Otters at Elkhorn Slough
At the Moss Landing Marina halfway between Santa Cruz and Monterey, I slip into a kayak and paddle toward Elkhorn Slough, one of California’s largest tidal salt marshes. Just beyond the mouth of the slough, Monterey Canyon reaches seaward for 95 miles, plunging as deep as the Grand Canyon. Upwelling of cold, nutrient-rich waters here drives the food chain that sustains the birds and mammals I hope to see.
I am not disappointed. There are birds and harbor seals all around, but the stars of the show are the southern sea otters. They float on their backs with paws out and flippers flexed to retain their body heat. (Otters don’t have an insulating layer of fat like seals.) Using their bellies as tables, they dine on clams and fat innkeeper worms, eating a quarter of their weight daily. They groom their faces and bodies to keep air bubbles trapped in their fur. (With up to a million hairs per square inch, sea otter fur is the thickest of any animal.)
The otter population at Elkhorn Slough has fluctuated through the years, but numbers are currently on the high side, according to the Pacific Cetacean Group (PCG), which has studied population trends here for over a decade. The average maximum of 52 otters in 1998 dropped to 27 in 2001 and continued falling for several years. In 2005, the population began to climb again, and in November 2006, PCG counted 98 otters and one pup. With a few exceptions, the otters here are non-territorial males, says Michelle Staedler, sea otter research coordinator at the Monterey Bay Aquarium.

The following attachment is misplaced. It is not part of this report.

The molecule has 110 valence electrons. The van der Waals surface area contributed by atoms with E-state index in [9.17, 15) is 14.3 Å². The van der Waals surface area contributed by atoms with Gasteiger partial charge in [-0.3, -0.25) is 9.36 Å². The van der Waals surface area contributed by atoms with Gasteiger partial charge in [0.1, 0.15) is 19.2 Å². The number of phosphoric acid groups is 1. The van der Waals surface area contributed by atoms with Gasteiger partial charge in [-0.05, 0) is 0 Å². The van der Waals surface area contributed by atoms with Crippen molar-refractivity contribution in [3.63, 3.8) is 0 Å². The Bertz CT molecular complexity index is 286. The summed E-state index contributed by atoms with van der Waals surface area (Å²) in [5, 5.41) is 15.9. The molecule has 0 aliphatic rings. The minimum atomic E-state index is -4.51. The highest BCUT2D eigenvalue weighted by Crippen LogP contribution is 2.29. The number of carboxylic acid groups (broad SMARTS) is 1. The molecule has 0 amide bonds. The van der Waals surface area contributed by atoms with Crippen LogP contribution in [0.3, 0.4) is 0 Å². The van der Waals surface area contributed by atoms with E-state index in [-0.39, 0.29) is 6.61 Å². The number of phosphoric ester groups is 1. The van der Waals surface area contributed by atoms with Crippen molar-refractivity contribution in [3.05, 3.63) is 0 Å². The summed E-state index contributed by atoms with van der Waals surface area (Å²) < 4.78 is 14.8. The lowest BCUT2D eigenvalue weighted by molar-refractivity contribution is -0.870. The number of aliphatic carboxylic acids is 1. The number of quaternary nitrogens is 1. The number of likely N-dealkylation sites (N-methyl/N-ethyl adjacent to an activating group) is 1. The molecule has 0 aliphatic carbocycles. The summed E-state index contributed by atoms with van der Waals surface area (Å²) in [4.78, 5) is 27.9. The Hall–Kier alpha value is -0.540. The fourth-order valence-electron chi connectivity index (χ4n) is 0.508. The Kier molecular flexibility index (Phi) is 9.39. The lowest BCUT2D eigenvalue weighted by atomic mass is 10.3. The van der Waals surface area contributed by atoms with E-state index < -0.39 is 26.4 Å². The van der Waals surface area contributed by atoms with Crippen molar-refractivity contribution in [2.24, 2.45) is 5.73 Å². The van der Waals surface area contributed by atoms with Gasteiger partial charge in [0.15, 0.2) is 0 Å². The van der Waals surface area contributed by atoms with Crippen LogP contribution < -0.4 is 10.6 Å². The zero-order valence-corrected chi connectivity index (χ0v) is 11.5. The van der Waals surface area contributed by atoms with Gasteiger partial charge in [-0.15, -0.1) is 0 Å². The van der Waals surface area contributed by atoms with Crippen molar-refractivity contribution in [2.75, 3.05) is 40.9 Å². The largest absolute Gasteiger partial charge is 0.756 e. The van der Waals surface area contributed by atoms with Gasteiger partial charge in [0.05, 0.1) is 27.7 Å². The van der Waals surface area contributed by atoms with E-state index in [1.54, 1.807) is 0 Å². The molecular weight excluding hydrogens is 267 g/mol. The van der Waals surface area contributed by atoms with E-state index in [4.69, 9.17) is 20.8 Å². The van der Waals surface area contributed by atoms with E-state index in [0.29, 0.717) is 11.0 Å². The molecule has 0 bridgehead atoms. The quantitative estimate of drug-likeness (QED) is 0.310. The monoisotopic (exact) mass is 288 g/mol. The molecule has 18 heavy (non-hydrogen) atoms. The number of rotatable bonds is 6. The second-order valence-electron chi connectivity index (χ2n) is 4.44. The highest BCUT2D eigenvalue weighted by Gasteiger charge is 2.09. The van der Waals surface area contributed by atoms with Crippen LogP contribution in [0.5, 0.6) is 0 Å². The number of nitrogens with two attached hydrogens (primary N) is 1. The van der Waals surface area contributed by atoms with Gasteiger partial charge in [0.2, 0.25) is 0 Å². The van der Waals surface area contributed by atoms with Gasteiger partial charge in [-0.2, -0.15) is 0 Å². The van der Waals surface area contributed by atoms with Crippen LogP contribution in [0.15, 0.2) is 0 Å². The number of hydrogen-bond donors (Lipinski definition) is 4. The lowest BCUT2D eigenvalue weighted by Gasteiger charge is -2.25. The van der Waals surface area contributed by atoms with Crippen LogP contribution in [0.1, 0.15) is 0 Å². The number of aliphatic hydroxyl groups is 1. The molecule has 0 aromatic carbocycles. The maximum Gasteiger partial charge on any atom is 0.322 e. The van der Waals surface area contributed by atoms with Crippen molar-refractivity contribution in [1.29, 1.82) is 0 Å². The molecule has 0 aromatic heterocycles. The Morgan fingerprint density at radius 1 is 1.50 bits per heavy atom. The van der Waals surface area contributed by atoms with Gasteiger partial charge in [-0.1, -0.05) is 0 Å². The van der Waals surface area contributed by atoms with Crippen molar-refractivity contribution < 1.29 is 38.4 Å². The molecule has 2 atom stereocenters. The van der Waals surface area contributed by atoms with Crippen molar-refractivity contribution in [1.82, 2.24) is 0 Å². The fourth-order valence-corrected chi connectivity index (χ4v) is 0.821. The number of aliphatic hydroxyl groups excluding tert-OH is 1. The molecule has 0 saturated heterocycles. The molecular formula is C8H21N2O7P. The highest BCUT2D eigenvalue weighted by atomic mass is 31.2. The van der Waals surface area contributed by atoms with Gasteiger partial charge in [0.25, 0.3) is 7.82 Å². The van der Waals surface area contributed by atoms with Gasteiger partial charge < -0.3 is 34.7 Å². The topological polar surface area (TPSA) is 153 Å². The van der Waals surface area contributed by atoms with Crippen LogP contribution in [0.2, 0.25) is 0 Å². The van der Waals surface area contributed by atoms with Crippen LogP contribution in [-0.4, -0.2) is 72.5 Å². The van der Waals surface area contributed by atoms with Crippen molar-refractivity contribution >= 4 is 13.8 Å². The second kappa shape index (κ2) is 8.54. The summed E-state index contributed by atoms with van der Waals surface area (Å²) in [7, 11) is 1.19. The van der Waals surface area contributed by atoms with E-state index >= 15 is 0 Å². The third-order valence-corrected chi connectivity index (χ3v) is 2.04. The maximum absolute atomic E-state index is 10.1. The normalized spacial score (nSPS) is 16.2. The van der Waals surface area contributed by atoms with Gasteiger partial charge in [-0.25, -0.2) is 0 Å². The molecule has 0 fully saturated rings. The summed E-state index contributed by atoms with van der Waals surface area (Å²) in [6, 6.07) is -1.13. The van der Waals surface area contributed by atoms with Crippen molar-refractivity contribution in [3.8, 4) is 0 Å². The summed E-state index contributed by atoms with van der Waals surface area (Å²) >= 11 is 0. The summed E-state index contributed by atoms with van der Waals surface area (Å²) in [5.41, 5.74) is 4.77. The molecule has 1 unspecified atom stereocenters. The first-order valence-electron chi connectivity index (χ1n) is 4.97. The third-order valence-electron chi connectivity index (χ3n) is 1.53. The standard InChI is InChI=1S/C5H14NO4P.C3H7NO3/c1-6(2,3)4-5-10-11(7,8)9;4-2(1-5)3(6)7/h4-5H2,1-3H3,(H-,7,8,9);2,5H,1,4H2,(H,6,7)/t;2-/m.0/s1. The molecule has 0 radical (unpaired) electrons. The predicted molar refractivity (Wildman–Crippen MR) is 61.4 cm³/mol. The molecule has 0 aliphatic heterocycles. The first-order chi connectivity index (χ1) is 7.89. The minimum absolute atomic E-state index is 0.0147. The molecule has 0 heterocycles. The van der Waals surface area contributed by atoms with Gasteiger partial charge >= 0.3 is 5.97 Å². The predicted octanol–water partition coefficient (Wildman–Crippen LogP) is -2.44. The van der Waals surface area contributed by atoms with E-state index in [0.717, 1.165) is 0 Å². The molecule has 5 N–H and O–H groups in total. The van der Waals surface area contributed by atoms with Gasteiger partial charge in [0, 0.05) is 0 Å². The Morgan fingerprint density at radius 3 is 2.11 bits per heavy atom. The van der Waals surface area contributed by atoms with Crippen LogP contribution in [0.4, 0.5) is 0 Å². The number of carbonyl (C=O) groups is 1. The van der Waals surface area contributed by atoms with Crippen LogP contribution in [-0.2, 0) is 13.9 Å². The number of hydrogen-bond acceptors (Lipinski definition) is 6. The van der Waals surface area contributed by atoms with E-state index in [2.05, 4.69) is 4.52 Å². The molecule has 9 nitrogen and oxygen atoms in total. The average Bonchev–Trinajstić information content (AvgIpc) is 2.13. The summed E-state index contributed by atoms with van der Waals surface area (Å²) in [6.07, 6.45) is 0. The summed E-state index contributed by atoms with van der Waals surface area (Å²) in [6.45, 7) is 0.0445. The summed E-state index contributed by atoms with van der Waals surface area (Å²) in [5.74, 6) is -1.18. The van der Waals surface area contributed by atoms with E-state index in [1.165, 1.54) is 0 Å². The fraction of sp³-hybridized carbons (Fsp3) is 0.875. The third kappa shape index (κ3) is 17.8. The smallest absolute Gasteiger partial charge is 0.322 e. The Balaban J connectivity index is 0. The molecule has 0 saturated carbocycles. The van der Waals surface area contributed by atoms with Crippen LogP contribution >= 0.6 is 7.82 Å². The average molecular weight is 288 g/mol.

The southern sea otter’s range extends from Half Moon Bay south to Gaviota, near Santa Barbara. By the 1930s, the otter was thought extinct from over-hunting, so biologists had reason to celebrate when a small population was seen near Big Sur. Those 30 or so otters seeded the current population of around 3,000. The population is now growing by three to five percent over any three-year period, but Staedler says that isn’t enough to ensure survival.
An average of 250 dead otters are found washed up on beaches every year, the victims of pollution, shark predation, starvation, toxic algae blooms, waterborne pathogens, and run-ins with fishing boats and gear. According to the Sea Otter Alliance, a group of scientists studying otter deaths, 17 percent of dead sea otters test positively for Toxoplasma gondii, a parasite found in cat waste. A bill passed in California last year requires that cat litter packages warn owners of the danger to otters when litter gets dumped in the toilet.